Wednesday, CERN(the European Organization for Nuclear Research) announced the discovery of a new particle. They are 99.9999% certain it is real, and that it exists, and many researchers suspect it is the long-sought Higgs boson, first described nearly five decades ago by British physicist Peter Higgs. That’s the theory. Of course, in popular physics, the Higgs boson has come to be termed the “God particle” both because of its amazing alleged properties, and because of the heretofore extreme difficulty in proving its existence. Many people understandably become offended at that term, but apart from the offense some take at this label, the discovery, if it is what it purports, relieves some tension in mainstream science. Some worry that this discovery is mostly a put-on, done up to justify the expense of the extraordinary Large Hadron Collider straddling the border of France and Switzerland. CERN has spent a mind-boggling sum of money, much of it derived from governments, mainly in Europe, but also including a sizable chunk of dough from the US.
To make any sense of this, you must first plumb the depths of the quantum world. In sub-microscopic space, too small even for our ordinary instrumentation to see, the universe is a sea of tiny particles. We think in terms of atoms, and perhaps their well-known constituents, the electron, neutron, and proton, but the particles being examined in the LHC at CERN are much smaller, and are the parts of matter that are the building blocks of all of these, or so it’s thought. Strange things happen at the quantum scale, and there are odd rules for how particles behave. For instance, a particle’s velocity and precise position can never be known simultaneously, known as the Uncertainty Principle. More, the act of observing a particle appears to change its behavior, meaning that by merely looking at a thing, you are changing it, and seemingly changing its state in the recent past. This is known as the quantum enigma. It’s all very strange compared with the seemingly orderly world we observe when just out for a stroll in the park.
One of the questions that has plagued physics for many years is the relationship between quantum theory, or “Quantum Mechanics,” and the larger scale universe seemingly described most accurately by General Relativity, the body of of work that had been Albert Einstein’s. The problem in linking the two has always been the question of gravity. Einstein’s theory doesn’t work at the quantum scale, and nothing has seemed to make sense way down at the most fundamental levels of matter. What gives matter the mass we observe? Why does a lead ingot weigh so much and a feather weigh so little? How does gravity interact with either? How does gravity work at all? These are some of the questions the Higgs boson was proposed to answer.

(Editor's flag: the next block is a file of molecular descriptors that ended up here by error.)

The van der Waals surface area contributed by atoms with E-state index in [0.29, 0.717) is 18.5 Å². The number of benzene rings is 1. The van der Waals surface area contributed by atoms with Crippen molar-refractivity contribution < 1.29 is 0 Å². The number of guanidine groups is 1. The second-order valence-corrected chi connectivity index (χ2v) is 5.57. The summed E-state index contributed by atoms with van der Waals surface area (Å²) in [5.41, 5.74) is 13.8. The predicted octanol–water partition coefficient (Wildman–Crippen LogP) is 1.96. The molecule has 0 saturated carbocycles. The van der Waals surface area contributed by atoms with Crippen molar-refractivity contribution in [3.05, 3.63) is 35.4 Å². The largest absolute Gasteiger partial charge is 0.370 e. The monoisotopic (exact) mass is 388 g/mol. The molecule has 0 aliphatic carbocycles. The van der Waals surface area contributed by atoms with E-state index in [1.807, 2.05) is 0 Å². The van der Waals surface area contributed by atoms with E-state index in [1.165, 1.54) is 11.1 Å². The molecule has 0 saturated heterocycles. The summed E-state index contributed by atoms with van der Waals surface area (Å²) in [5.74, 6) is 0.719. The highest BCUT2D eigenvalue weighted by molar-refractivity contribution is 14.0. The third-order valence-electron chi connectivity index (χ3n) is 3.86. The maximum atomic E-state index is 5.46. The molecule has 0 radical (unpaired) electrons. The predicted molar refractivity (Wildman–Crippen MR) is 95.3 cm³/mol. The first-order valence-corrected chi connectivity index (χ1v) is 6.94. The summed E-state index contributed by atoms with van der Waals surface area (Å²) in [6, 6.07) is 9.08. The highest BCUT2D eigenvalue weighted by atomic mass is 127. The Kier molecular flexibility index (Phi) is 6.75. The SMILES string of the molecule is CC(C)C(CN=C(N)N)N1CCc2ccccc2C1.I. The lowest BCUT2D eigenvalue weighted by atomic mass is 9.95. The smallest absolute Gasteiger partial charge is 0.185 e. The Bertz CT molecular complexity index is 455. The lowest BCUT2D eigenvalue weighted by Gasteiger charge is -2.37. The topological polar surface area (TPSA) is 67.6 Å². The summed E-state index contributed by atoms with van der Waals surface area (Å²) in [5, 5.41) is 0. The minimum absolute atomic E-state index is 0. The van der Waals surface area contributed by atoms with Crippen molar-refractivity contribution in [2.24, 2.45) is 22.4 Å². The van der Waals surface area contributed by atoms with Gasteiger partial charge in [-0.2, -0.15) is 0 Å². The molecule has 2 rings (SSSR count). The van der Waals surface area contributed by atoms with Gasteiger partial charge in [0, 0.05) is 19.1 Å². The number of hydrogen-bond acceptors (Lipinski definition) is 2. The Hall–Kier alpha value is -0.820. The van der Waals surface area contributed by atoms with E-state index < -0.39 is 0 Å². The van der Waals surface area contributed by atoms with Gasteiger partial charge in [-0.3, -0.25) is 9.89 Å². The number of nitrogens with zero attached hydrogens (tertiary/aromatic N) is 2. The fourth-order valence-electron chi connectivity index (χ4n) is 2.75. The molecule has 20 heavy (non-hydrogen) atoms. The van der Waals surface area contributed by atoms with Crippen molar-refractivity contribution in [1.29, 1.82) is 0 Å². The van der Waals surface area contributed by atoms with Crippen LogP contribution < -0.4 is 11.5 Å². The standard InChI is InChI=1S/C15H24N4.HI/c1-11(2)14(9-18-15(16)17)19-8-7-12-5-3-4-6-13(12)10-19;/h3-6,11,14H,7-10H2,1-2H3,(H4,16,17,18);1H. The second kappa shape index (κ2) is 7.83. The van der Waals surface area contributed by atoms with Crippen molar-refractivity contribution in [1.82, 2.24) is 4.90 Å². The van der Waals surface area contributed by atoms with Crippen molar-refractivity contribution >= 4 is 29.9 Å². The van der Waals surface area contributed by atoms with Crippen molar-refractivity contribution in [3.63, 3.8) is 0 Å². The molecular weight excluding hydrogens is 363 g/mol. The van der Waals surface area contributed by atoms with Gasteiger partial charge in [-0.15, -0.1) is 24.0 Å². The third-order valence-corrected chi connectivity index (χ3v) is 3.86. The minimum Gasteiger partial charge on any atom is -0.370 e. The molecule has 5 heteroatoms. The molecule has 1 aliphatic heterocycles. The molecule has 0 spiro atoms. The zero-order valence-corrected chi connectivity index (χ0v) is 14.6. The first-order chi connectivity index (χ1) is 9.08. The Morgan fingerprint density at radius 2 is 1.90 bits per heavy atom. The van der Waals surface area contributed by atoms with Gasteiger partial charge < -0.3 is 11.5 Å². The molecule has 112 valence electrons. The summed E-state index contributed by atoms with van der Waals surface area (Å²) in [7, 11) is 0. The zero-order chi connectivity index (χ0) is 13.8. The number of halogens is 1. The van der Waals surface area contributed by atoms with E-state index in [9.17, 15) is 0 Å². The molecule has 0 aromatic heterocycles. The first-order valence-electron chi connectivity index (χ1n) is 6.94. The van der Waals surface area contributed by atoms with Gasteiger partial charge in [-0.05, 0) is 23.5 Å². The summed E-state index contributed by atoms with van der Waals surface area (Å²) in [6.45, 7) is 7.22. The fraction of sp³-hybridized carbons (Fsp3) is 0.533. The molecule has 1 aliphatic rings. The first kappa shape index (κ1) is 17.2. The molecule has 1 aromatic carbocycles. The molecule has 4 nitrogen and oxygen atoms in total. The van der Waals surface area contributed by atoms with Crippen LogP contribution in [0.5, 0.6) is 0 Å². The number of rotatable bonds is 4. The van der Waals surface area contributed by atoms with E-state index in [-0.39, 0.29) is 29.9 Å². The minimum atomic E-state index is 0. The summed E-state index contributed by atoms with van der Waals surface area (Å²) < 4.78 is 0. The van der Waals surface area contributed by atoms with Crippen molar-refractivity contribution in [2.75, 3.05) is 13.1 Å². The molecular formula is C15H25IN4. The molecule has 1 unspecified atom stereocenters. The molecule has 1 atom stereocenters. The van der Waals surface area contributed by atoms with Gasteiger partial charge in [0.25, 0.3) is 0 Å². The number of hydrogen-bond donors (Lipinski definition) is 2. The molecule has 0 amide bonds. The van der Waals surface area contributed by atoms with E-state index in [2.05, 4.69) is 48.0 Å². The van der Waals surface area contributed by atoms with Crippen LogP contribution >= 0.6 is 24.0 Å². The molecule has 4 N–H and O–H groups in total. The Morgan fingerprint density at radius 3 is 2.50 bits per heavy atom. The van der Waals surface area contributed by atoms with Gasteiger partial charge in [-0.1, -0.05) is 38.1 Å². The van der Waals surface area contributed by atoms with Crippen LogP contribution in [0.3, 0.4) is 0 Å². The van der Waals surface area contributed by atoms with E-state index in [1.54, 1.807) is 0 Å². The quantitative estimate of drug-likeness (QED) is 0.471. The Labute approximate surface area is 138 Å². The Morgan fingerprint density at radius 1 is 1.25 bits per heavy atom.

The Higgs boson is a particle said to exist in a field, and that field interacts with ordinary matter, so they theorize. In this theory, the Higgs boson gives mass to particles that would not otherwise exhibit any. Think of the various particles as being weightless, but by the addition of a soup of Higgs particles, the other particles get mass. Another way to envision this might be to think of elementary particles experiencing a kind of drag through otherwise empty space, like a ship plowing across a sea. Larger particles experience more drag, while smaller ones experience minimal resistance, and it is this measured resistance that equates to what you and I observe as mass, and here in our ordinary existence, “weight.”
Remembering that in the quantum world, all the particles are in motion constantly, whether examining that chunk of lead or that bit of down, this may explain why a piece of matter, whatever its particulars, seems to have a static weight even when it’s not moving(mass.) You might wonder why any of this is important, but the fact of the matter is that for all our technical sophistication, there are many things we do not yet know about how our universe works, and still many things to be learned about even some of the most fundamental properties of the things we experience in daily life.
Gravity is one of those things. Sir Isaac Newton described it mathematically, yet even the father of modern physics could not explain how it functioned. Asked if he believed that gravity was a pull or a push, he responded that he knew not, but only that he could show the math on predicting its behavior. Of course, Newton’s laws were what we relied upon going to the Moon, and as we discovered in the process, Einstein’s General Relativity was a better estimation. Einstein described gravity as a force derived by the bending of space-time, in the presence of mass. His math works, and more closely than Newton’s, but when applied to the smallest scales of matter, it doesn’t make any sense at all.